Branch has seen this growth firsthand in his other convention efforts. The first Mississippi Comic Con had about 1,500 people. Last year, they had 15,000. The first con in Little Rock — around 2,025 attendees. Last year — 20,000. If previous numbers are any indication, the sky is the limit on how much Missouri Comic Con can grow for a potential second showing.

“Everywhere we’ve been, people have been just head over heels from the first time we brought posters and started advertising,” he said. “It was just so positive, people tagging other people on Facebook and Instagram, people posting the event on their pages.

“Doing a first-year show, no matter how you feel about the area, can be scary because you’ve never been there. And when you have that kind of reaction right off the bat, you can relax a little bit. We added maybe five more guests than we had originally planned, but with the response the way it was, I was like, all right, they’re ready. They want this. Let’s go ahead and bump it up a little bit.”

Wide variety of guests scheduled for Missouri Comic Con

Having a wide variety of guests from all realms of pop culture is essential to Branch, ensuring that every person present has something — or someone — they can geek out about.

“I always want the most people possible to enjoy it, and I try to make it where it’s a well-rounded guest list,” he said. “You’ve got anime people, voice actors from cartoons, screen actors, horror people, musicians, comic book artists, cosplayers. A family of parents, grandparents and kids can all come out and be like, ‘I know that person!’ or ‘I know that character!’ The guests are kind of the magnet.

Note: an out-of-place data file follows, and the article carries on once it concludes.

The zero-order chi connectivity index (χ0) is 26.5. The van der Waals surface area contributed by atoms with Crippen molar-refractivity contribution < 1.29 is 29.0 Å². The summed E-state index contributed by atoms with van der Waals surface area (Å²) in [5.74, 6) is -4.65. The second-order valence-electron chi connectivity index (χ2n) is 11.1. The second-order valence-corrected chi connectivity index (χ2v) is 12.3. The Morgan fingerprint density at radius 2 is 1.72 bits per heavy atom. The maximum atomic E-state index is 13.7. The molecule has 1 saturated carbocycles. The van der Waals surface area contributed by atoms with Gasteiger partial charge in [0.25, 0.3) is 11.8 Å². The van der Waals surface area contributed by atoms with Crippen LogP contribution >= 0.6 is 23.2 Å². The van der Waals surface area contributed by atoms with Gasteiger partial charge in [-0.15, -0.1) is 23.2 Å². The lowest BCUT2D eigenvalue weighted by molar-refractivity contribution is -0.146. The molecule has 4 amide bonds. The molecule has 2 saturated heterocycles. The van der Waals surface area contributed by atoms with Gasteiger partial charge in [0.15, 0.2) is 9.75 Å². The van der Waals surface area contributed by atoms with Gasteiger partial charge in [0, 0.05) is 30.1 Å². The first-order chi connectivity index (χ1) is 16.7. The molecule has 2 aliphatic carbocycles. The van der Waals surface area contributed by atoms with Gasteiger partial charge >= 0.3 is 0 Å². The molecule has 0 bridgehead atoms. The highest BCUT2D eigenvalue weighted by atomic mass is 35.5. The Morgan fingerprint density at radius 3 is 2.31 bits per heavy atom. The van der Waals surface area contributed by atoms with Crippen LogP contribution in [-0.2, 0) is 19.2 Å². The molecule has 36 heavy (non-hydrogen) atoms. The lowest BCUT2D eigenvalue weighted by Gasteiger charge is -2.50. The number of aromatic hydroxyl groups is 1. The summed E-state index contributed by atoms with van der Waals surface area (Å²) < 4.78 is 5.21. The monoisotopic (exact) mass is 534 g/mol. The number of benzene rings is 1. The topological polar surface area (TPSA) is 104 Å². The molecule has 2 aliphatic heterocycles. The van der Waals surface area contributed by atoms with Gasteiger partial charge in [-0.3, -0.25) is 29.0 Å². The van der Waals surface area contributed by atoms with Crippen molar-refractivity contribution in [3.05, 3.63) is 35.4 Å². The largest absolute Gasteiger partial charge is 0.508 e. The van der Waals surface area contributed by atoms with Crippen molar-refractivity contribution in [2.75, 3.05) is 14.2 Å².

“Then once they get there, especially the first timers, that’s when they discover all the other things to do: stuff to buy, cool vendors and artists, Q&As. What do the people of the city want? What are they into? What’s going to make them come out and have a great time? Who’s going to make them go, ‘Oh, there’s so-and-so!’ I feel really confident in the list that we have. I think it’s great for a first-year show. There’s something for everybody.”

VXV Events works with a tried-and-true formula when procuring its various guests, reaching out to representatives to see if they’re available the weekend of the event and if they’re looking for a convention to attend. Sometimes a potential guest who has an opening in their schedule takes initiative to reach out to them. Branch uses Corey Taylor of Slipknot as an example.

“He’s in three different bands, so he’s usually pretty busy,” Branch said. “Cons are usually just a side gig for him. He happened to be available for a show in Springfield, so that’s how we got him. You never can tell who will pop up at the end.”

People browse a table filled with mini figurines
Guests shop for mini figurines at a VXV Events comic con in Rogers, Arkansas. VXV Events will host the first-ever Missouri Comic Con Feb. 11-12 at the Springfield Expo Center. (Photo: Logan Bennett Photography, provided by VXV Events)

Other fun includes board games, video games and free-to-play arcade

Aside from celebrity guests, congoers can expect lots of board games and video games, including Branch’s personal favorite, a free-to-play arcade complete with pinball machines, not unlike what one would find at 1984. And of course, no con experience would be complete without cosplayers dressing up as their favorite pop culture characters.

“The biggest part of this show really is cosplayers and the costume contest,” Branch said. “Always standing room only.”